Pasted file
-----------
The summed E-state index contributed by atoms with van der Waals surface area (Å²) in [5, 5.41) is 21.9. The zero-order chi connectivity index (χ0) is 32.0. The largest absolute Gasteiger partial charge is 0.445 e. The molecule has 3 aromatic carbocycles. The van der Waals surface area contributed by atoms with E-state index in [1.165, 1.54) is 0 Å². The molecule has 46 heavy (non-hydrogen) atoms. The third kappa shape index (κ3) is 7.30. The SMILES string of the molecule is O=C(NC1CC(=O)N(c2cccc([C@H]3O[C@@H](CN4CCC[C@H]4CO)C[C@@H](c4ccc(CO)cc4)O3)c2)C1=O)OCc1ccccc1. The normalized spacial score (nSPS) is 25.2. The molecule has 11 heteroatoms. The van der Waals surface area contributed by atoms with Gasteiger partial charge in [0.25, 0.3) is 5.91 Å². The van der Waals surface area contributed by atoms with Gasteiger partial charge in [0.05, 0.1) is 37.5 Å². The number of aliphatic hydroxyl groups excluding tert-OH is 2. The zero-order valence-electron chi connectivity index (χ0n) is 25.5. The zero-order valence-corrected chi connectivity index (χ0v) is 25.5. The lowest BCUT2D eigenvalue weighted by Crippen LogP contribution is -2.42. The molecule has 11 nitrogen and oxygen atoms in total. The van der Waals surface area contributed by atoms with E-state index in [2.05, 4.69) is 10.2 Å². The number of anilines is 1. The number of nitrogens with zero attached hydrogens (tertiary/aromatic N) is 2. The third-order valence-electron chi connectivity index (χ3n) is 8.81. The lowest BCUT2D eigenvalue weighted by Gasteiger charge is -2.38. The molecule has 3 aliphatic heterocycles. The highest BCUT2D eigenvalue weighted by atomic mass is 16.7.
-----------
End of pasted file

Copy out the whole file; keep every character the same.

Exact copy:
The summed E-state index contributed by atoms with van der Waals surface area (Å²) in [5, 5.41) is 21.9. The zero-order chi connectivity index (χ0) is 32.0. The largest absolute Gasteiger partial charge is 0.445 e. The molecule has 3 aromatic carbocycles. The van der Waals surface area contributed by atoms with E-state index in [1.165, 1.54) is 0 Å². The molecule has 46 heavy (non-hydrogen) atoms. The third kappa shape index (κ3) is 7.30. The SMILES string of the molecule is O=C(NC1CC(=O)N(c2cccc([C@H]3O[C@@H](CN4CCC[C@H]4CO)C[C@@H](c4ccc(CO)cc4)O3)c2)C1=O)OCc1ccccc1. The normalized spacial score (nSPS) is 25.2. The molecule has 11 heteroatoms. The van der Waals surface area contributed by atoms with Gasteiger partial charge in [0.25, 0.3) is 5.91 Å². The van der Waals surface area contributed by atoms with Gasteiger partial charge in [0.05, 0.1) is 37.5 Å². The number of aliphatic hydroxyl groups excluding tert-OH is 2. The zero-order valence-electron chi connectivity index (χ0n) is 25.5. The zero-order valence-corrected chi connectivity index (χ0v) is 25.5. The lowest BCUT2D eigenvalue weighted by Crippen LogP contribution is -2.42. The molecule has 11 nitrogen and oxygen atoms in total. The van der Waals surface area contributed by atoms with E-state index in [2.05, 4.69) is 10.2 Å². The number of anilines is 1. The number of nitrogens with zero attached hydrogens (tertiary/aromatic N) is 2. The third-order valence-electron chi connectivity index (χ3n) is 8.81. The lowest BCUT2D eigenvalue weighted by Gasteiger charge is -2.38. The molecule has 3 aliphatic heterocycles. The highest BCUT2D eigenvalue weighted by atomic mass is 16.7.